If you currently have a great job with great income, it’s better to find a more passive investment that still beats out the stock market, but allows you to continue earning money at your job. I’d focus on private lending or being an equity partner in a larger deal.
5. What are the most common real estate investing mistakes a beginner can make?
Beginners often spend so much time trying to not lose money that they never earn any money. I know a couple who spent 6-figures on real estate education. Yes, over $100,000 paying all the "gurus" to teach them how to invest.
If they had just spent that $100,000 and bought a single family home somewhere in the country and lost HALF, they would have learned more than all the education and still had $50,000 left over.
Instead, spend a reasonable amount of time and money on education - then don’t be afraid to buy.
6. Do you recommend new investors get a mentor?
I think everyone needs a mentor, but people often think this means spending $30,000+ on a "guru". While this might work for some people, it doesn’t work for most people.
Instead, focus on finding someone local to you and trying to add value to what they are doing. If you have money, offer to invest it at a very low interest rate in exchange for knowledge. If you have computer skills, offer to build out their online lead generation platform. etc.
It’s important to remember that there are so many different investors with different styles of investing. One woman told me it’s so difficult for her because I’d tell her one piece of information then another investor would tell her literally the exact opposite.
So, focus on finding someone successful who also shares your values and philosophy and copy that person. Once you are being successful and earning passive income, you can branch out and learn other techniques.
7. Which are your favorite personal finance books?
Robert Kiyosaki’s Rich Dad, Poor Dad has really changed my perspective and my life. If you haven’t read it, you need to!
I also liked The Psychology of Selling by Brian Tracy. In the book, he explains that you will only earn plus or minus 10% of what you believe you should earn. So, changing your perception of your worth is the fastest way to grow your income.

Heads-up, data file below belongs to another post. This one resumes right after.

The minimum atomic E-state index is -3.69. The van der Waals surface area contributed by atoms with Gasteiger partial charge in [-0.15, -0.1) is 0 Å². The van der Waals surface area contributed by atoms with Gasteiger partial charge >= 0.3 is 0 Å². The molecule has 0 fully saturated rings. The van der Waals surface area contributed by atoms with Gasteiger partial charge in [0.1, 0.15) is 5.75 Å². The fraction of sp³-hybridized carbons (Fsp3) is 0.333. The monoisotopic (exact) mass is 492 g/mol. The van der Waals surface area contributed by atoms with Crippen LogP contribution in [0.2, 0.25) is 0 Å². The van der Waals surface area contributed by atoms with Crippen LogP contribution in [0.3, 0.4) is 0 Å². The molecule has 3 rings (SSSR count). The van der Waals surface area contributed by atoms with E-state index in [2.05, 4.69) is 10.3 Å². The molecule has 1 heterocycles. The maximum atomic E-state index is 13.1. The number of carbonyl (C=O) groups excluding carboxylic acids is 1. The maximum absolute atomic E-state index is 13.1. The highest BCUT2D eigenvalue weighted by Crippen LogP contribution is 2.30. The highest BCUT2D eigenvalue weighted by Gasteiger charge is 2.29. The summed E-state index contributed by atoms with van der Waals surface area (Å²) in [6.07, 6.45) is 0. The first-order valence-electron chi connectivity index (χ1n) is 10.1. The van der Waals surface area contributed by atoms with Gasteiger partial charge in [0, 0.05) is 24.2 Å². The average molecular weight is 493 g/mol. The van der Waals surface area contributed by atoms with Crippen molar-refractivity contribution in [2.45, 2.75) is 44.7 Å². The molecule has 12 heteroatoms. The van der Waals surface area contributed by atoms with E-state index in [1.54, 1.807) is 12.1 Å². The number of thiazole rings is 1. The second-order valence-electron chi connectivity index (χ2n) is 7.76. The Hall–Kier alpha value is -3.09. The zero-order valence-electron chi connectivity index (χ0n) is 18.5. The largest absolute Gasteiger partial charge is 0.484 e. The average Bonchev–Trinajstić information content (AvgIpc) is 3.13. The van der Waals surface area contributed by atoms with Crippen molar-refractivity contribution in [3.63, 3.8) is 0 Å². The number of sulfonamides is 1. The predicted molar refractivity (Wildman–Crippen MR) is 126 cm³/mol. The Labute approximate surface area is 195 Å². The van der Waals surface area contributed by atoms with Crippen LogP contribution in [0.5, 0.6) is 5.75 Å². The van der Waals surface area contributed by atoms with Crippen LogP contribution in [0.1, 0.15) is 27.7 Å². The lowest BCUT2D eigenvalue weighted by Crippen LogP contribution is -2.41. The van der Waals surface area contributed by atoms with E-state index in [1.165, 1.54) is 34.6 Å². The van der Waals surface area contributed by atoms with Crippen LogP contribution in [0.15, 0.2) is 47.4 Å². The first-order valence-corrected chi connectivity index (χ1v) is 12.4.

Bringing it all together
Investing in real estate might sound overwhelming - it still does for me.
However, you may be about to take the first step towards financial independence (aka wealth, freedom, and happiness). Like Erin Bowlin did.
To recap, here are the best tips and tricks first-time investors can use to be a good player in the real estate game:
- Real estate is not about location, it’s about relationships.
- Explore all the different ways to invest: investing in a crowdfunded real estate deal online, doing private lending, buying small multifamily, or being a limited partner in a syndication.
- Spend a reasonable amount of time and money on education - then don’t be afraid to buy.
- If you're looking for a mentor, try focusing on finding someone local to you and trying to add value to what they are doing.
- Read personal finance books! Rich Dad, Poor Dad and The Psychology of Selling are a great way to get started.
Real estate investing has the ability, if done correctly, to change your life.
And I believe that learning from professional investors is the most efficient way of becoming a pro yourself.
If you’re ready: do your homework, listen to those who have come before you, and go for it!